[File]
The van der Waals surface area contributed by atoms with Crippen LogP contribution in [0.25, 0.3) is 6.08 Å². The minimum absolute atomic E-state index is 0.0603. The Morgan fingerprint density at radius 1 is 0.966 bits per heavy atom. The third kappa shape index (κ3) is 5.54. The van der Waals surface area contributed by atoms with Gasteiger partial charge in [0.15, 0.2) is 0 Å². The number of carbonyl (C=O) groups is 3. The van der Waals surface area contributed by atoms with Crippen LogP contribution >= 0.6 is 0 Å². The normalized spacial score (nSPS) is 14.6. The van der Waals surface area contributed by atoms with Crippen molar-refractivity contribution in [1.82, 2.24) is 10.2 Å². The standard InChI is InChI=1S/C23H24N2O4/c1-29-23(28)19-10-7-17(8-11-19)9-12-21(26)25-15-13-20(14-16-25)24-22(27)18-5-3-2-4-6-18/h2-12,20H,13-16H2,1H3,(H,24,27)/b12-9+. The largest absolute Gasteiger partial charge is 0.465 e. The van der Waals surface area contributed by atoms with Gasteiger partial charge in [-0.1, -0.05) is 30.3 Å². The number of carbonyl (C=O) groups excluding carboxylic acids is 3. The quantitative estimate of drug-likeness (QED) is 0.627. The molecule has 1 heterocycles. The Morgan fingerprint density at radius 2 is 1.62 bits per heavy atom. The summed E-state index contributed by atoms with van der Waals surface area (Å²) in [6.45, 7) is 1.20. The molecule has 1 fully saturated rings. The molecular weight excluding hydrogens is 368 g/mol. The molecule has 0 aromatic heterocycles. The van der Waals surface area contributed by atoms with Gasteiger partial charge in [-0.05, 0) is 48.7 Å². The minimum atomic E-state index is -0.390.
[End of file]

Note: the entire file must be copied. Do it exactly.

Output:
The van der Waals surface area contributed by atoms with Crippen LogP contribution in [0.25, 0.3) is 6.08 Å². The minimum absolute atomic E-state index is 0.0603. The Morgan fingerprint density at radius 1 is 0.966 bits per heavy atom. The third kappa shape index (κ3) is 5.54. The van der Waals surface area contributed by atoms with Gasteiger partial charge in [0.15, 0.2) is 0 Å². The number of carbonyl (C=O) groups is 3. The van der Waals surface area contributed by atoms with Crippen LogP contribution >= 0.6 is 0 Å². The normalized spacial score (nSPS) is 14.6. The van der Waals surface area contributed by atoms with Crippen molar-refractivity contribution in [1.82, 2.24) is 10.2 Å². The standard InChI is InChI=1S/C23H24N2O4/c1-29-23(28)19-10-7-17(8-11-19)9-12-21(26)25-15-13-20(14-16-25)24-22(27)18-5-3-2-4-6-18/h2-12,20H,13-16H2,1H3,(H,24,27)/b12-9+. The largest absolute Gasteiger partial charge is 0.465 e. The van der Waals surface area contributed by atoms with Gasteiger partial charge in [-0.1, -0.05) is 30.3 Å². The number of carbonyl (C=O) groups excluding carboxylic acids is 3. The quantitative estimate of drug-likeness (QED) is 0.627. The molecule has 1 heterocycles. The Morgan fingerprint density at radius 2 is 1.62 bits per heavy atom. The summed E-state index contributed by atoms with van der Waals surface area (Å²) in [6.45, 7) is 1.20. The molecule has 1 fully saturated rings. The molecular weight excluding hydrogens is 368 g/mol. The molecule has 0 aromatic heterocycles. The van der Waals surface area contributed by atoms with Gasteiger partial charge in [-0.05, 0) is 48.7 Å². The minimum atomic E-state index is -0.390.